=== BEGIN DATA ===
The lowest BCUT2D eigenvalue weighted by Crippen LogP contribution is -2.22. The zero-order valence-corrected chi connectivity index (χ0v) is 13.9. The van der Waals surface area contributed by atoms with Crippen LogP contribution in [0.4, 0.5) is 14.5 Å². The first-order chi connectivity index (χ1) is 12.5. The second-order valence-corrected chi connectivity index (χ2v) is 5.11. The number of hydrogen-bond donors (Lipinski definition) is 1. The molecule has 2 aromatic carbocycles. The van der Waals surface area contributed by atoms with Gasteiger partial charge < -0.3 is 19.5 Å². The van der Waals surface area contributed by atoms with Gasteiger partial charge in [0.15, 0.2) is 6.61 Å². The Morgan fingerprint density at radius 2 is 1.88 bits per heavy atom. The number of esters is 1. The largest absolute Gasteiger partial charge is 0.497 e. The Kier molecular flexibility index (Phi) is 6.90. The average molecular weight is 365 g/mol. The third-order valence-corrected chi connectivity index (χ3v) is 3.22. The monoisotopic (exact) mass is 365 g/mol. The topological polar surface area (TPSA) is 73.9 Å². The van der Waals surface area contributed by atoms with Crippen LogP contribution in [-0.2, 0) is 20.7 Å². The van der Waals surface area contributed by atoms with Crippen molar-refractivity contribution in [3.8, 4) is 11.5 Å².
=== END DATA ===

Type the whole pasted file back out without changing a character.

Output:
The lowest BCUT2D eigenvalue weighted by Crippen LogP contribution is -2.22. The zero-order valence-corrected chi connectivity index (χ0v) is 13.9. The van der Waals surface area contributed by atoms with Crippen LogP contribution in [0.4, 0.5) is 14.5 Å². The first-order chi connectivity index (χ1) is 12.5. The second-order valence-corrected chi connectivity index (χ2v) is 5.11. The number of hydrogen-bond donors (Lipinski definition) is 1. The molecule has 2 aromatic carbocycles. The van der Waals surface area contributed by atoms with Gasteiger partial charge < -0.3 is 19.5 Å². The van der Waals surface area contributed by atoms with Gasteiger partial charge in [0.15, 0.2) is 6.61 Å². The Morgan fingerprint density at radius 2 is 1.88 bits per heavy atom. The number of esters is 1. The largest absolute Gasteiger partial charge is 0.497 e. The Kier molecular flexibility index (Phi) is 6.90. The average molecular weight is 365 g/mol. The third-order valence-corrected chi connectivity index (χ3v) is 3.22. The monoisotopic (exact) mass is 365 g/mol. The topological polar surface area (TPSA) is 73.9 Å². The van der Waals surface area contributed by atoms with Crippen LogP contribution in [-0.2, 0) is 20.7 Å². The van der Waals surface area contributed by atoms with Crippen molar-refractivity contribution in [3.8, 4) is 11.5 Å².